Carr Fire Information


California’s price gouging law protects people impacted by an emergency from illegal price gouging on gas, food, housing, and other essential supplies.  I urge hotels/AirBNBs, gas stations, landlords, and other businesses operating in and around Shasta County to understand and comply with the law, and I encourage anyone who has been the victim of price gouging, or who has information regarding potential price gouging, to immediately file a complaint through my Office’s website or by calling the Consumer Protection Unit at 530-225-5391.   It would be most helpful if victims or witnesses could provide the District Attorney’s Office with emails, pictures, or other documentation showing the before and after prices.

California Penal Code Section 396 generally prohibits charging a price that exceeds, by more than 10 percent, the price of an item before a state or local declaration of emergency. This law applies to those who sell food, emergency supplies, medical supplies, building materials, and gasoline. The law also applies to repair or reconstruction services, emergency cleanup services, transportation, freight and storage services, hotel accommodations and rental housing.  The Governor declared a State of Emergency for Shasta County on July 28, 2018.

Violators of the price gouging statute are subject to criminal prosecution that can result in a one-year imprisonment in county jail and/or a fine of up to $10,000. Violators are also subject to civil enforcement actions including civil penalties of up to $5,000 per violation, injunctive relief and mandatory restitution.

Complaints can be made by downloading our Consumer Fraud Complaint Form, or by calling the Consumer Protection Unit at 530-225-5391.   It would be most helpful if victims or witnesses could provide the District Attorney’s Office with emails, pictures, or other documentation showing the before and after prices.

Disaster Relief and Charity Scams

With the damage and destruction our community is experiencing from the Carr Fire, District Attorney Stephanie Bridgett has issued a Consumer Alert urging Shasta County residents to be aware of potential con-artists who may exploit local individuals through a variety of scams.

Residents who have damage to their property, in an effort to get repairs done quickly, may unwittingly hire untrustworthy individuals to make the needed repairs.  The DA’s Office Consumer Protection Unit reminds consumers and business owners to be careful before hiring anyone and provides the following helpful tips: be cautious of unsolicited door-to-door repairpersons who promise major discounts for their work, verify a contractor’s license for any work over $500 (a license number on a business card may only be a business license number and not a licensed contractor number), insist on written contracts for repair services, ensure any down payment does not exceed 10% of the contract price or $1,000, whichever is less (unless a bond or approved bond equivalent is provided), and only pay for the services by check or credit card instead of cash.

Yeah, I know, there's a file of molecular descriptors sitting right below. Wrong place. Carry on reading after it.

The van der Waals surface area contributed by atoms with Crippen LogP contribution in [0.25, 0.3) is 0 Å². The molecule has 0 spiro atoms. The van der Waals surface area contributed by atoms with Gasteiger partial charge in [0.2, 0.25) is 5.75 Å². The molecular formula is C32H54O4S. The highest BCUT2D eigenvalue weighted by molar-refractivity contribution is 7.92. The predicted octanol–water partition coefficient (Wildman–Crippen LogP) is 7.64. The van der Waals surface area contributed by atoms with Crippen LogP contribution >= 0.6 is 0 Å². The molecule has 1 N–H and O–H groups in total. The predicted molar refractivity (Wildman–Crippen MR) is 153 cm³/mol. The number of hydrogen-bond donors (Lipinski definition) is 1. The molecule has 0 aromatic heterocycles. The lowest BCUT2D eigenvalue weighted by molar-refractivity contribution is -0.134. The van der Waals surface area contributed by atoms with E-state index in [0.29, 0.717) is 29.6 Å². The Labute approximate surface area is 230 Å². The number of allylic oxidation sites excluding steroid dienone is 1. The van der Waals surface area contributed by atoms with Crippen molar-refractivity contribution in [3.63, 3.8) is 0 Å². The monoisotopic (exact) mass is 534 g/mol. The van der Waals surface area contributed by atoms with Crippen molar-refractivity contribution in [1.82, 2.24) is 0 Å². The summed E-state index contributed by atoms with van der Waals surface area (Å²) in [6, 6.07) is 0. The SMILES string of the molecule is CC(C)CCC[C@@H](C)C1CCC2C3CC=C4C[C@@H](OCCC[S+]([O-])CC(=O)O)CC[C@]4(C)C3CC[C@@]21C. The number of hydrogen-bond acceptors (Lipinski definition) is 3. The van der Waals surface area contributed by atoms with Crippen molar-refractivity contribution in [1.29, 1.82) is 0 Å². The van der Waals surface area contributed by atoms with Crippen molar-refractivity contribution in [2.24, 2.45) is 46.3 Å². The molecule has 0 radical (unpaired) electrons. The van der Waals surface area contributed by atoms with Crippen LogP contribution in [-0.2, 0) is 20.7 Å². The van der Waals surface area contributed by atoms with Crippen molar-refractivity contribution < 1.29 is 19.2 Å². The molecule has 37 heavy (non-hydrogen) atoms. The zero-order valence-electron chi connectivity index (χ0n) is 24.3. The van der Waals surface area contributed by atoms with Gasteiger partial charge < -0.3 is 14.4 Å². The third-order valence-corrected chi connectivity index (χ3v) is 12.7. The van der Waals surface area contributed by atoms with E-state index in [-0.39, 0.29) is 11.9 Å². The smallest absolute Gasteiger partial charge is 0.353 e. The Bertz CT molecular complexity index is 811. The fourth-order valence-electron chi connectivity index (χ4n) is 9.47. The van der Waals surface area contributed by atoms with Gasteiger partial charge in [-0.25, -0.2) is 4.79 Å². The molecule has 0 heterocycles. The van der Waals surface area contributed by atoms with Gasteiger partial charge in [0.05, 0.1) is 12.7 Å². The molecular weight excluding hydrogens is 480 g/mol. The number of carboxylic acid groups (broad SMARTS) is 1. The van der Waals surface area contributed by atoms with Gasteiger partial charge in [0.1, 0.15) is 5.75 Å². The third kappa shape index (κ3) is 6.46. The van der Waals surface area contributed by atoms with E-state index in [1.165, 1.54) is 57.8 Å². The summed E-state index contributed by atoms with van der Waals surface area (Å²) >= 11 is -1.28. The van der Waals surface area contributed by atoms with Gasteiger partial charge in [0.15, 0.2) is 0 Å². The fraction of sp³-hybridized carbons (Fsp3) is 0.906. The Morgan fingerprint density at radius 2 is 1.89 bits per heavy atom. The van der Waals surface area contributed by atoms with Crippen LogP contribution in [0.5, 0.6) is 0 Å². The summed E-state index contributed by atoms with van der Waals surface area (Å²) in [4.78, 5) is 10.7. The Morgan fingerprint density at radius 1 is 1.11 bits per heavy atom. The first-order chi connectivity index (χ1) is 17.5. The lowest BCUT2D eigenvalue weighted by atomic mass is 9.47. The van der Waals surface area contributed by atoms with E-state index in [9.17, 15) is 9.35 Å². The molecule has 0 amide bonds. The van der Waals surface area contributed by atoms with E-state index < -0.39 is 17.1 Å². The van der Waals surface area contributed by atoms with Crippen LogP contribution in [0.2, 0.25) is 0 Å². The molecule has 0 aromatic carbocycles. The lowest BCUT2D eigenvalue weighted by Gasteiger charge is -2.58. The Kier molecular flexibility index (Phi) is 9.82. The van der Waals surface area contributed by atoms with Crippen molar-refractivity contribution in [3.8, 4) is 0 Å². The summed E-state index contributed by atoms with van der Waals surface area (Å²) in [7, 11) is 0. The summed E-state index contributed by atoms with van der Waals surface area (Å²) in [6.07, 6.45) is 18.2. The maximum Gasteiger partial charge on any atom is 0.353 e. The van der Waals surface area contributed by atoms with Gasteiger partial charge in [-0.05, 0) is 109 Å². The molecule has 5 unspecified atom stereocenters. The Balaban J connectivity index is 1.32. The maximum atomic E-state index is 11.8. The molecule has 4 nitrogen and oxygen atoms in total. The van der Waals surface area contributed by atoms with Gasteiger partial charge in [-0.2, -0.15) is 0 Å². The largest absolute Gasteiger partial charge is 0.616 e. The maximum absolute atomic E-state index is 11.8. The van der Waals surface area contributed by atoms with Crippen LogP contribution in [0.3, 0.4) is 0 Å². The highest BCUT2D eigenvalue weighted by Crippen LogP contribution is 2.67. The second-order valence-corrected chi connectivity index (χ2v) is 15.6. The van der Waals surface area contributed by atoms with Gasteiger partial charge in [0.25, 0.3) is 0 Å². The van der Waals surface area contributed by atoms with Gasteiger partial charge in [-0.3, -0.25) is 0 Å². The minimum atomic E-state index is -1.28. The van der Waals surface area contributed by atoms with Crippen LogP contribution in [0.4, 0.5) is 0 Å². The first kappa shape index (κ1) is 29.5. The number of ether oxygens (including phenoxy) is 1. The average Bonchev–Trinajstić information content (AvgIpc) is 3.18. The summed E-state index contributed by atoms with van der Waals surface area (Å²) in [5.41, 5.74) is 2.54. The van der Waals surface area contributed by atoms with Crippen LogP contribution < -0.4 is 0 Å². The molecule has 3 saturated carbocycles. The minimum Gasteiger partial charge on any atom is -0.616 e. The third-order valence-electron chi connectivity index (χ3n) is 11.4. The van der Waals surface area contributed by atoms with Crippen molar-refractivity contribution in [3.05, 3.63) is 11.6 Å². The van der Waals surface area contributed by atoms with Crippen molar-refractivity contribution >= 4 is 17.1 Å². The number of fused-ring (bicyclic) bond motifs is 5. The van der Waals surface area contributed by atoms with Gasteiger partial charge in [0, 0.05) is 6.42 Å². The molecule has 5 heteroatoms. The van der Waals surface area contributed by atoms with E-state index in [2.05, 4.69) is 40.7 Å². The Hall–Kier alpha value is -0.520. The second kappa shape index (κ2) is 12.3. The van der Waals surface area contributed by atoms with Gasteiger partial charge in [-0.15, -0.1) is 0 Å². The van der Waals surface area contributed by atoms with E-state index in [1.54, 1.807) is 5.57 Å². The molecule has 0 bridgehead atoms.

Fraudsters may also prey on individuals by pretending to part of a government agency or insurance company that is offering special programs for assistance to victims. They will request personal information (bank account, social security number, etc) from unsuspecting victims and ultimately misuse that information.  Our office recommends calling the agency or insurance company directly to verify that such programs or assistance are genuine. 

Additionally, scam phone calls can also be common during natural disasters.  Opportunistic scammers will often make calls after natural disasters claiming to be from legitimate charities or even from a made-up charity, and seek donations to help victims of fire damage.  However, the caller will never actually donate the funds to those in need and may even use a donor’s personal information for identity theft purposes.  We recommend local residents be wary of such phone solicitations and only make contributions directly to a charity and not provide any personal or financial information unless you know the charity is reputable. 

Victim of these types of Disaster Relief Scams, or other scams, should contact and report to the Shasta County District Attorney’s Office Consumer Protection Unit at 530-225-5391. 

Contracting/Construction Fraud